Why a new generation is seeking solace in online Tarot

Why a new generation is seeking solace in online Tarot

An Insta-revolution — One of the world’s fastest evolving spiritual practises, the Tarot is now sparking its own social media-led revolution. Writer Fiona Lensvelt investigates why so many young people are looking for answers in the ancient cards.

My first encounter with the tarot was as a teenager. Like any gothic adolescent, I dabbled with the cards and found something entrancing in the images in front of me. Cards were brought out at parties when everyone, half-drunk, would take a punt at what the meanings might be. There was no need for accuracy – the more opaque the reading, the more sinister the verdict, the better. After all, that’s where the drama was.

How things have changed. Today, the 14th-century card game has morphed into one of the fastest-evolving spiritual practices around. With more than 2.5 million posts tagged #tarot on Instagram, an ever-increasing number of people are turning to the cards as an alternative method of self-reflection.

“Until recently tarot was something that was hidden,” explains Rachel Howe. The LA-based artist and tarot reader works under the name Small Spells, and has more than 30,000 followers on Instagram. Many of the readings she gives these days are over Skype and have a very different ethos to the traditional reading of cards: the desired effect of a virtual reading, it seems, is “empowering”.

“If you went to an old-school reader, they might try to hustle you and they would probably have a very negative outlook on life,” she explains. “It’s not about empowering you. They’ll tell you something really bad so you’ll give them a bit of money to help you. Today, the meanings of the card are so much more accessible. It’s not about fear, it’s about healing.”

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The approach clearly works. US Games Systems, which owns the rights to more than 100 tarot decks, reports that in the past 12 months, sales have increased by 30 per cent – now at the highest point for 50 years. Recently, the art of tarot has worked its way into fashion, with Dior using symbols from the Sun, the Moon, the Star and the Devil in its Cruise 2018 collection.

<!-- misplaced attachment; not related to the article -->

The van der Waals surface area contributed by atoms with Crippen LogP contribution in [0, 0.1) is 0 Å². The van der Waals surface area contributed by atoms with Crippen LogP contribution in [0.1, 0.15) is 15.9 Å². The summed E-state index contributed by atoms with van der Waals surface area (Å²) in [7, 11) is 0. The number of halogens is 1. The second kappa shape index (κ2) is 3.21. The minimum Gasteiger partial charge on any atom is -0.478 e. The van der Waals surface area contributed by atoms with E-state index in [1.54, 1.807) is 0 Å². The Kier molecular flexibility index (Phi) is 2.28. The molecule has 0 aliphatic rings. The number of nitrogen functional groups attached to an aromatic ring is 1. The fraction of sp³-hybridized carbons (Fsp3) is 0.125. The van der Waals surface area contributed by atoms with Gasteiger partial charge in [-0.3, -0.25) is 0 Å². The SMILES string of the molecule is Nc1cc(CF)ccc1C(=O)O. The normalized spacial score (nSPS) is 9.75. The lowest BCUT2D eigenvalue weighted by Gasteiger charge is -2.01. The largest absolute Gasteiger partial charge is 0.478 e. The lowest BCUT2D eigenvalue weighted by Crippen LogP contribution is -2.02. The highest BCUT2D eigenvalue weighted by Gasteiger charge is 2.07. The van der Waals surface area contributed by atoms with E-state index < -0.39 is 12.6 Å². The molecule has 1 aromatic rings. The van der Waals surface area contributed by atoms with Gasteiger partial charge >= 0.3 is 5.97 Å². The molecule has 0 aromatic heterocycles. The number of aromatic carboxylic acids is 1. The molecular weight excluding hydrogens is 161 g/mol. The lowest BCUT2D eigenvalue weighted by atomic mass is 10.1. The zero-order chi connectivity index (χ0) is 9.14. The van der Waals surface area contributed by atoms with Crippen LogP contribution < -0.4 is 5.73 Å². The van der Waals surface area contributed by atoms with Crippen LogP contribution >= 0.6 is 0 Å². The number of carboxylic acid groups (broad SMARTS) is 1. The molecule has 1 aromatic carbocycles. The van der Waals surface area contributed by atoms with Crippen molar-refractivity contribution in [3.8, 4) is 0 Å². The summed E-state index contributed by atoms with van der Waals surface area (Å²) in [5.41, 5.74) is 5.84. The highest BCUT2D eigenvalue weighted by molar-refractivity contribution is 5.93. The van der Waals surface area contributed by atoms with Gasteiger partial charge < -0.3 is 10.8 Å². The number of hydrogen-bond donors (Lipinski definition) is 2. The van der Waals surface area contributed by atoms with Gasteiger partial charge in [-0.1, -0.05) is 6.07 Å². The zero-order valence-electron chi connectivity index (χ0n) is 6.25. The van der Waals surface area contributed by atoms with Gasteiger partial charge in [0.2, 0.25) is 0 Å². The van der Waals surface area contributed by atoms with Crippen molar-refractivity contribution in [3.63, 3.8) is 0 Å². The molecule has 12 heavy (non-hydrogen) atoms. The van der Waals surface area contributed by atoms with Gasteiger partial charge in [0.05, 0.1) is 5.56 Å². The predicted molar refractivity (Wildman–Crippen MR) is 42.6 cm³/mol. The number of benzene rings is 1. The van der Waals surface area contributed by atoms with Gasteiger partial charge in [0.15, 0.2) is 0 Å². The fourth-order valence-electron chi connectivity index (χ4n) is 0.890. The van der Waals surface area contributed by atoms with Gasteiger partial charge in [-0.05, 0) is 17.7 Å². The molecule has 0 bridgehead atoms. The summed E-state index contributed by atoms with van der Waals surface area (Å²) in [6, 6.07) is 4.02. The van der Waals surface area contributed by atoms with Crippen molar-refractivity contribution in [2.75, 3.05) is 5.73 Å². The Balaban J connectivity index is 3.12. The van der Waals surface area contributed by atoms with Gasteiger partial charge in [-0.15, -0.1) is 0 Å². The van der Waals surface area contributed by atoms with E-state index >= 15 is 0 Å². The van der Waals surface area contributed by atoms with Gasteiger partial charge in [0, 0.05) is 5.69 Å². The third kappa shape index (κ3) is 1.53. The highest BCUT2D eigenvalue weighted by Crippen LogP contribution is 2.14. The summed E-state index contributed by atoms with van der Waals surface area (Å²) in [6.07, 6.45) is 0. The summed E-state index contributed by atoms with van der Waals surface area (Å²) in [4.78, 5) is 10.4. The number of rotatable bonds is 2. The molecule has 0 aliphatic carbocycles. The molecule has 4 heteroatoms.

For Howe, the rise of interest in the tarot is political. “Most of my clients are women, people of colour, queer people,” she says. “I don’t get a lot of straight white men. Because they don’t need it. I mean, they do need it, but they don’t think they do. The people who come to see me, a lot of whom have been disempowered, they realise that they can care for themselves and guide themselves.”

“We’re at a point in society where a lot of people are reclaiming their power, so it makes sense that spirituality is a part of that. Getting in touch with your own spirituality is a huge part of reclaiming your space in culture. That’s where it’s been robbed from you.”


Historically, people – and particularly women – have turned to witchcraft, mysticism, spirituality and the occult in uncertain times. Perhaps it’s no coincidence that so many are turning to the esoteric arts for answers in their lives today, and doing so online, where they can receive wisdom in bitesize form during their lunch breaks.

“If you asked me to describe myself, I’d say I was a rational person,” says Anna, 27, who works in London in marketing. “But then I went through this quarter-life crisis, a relationship came to an end, my flat was up in the air and ‘spirituality’ started to look a lot more attractive.”

For the past year, she has been using Instagram to learn how to read the tarot. “I’m not the kind of person who would have ever paid to see a reader in real life but I started seeing these images of tarot cards online, which are really beautiful, and it allowed me to dip my toe into this world,” she says. “I realised I could probably teach myself, so I bought a pack and started trying it out.”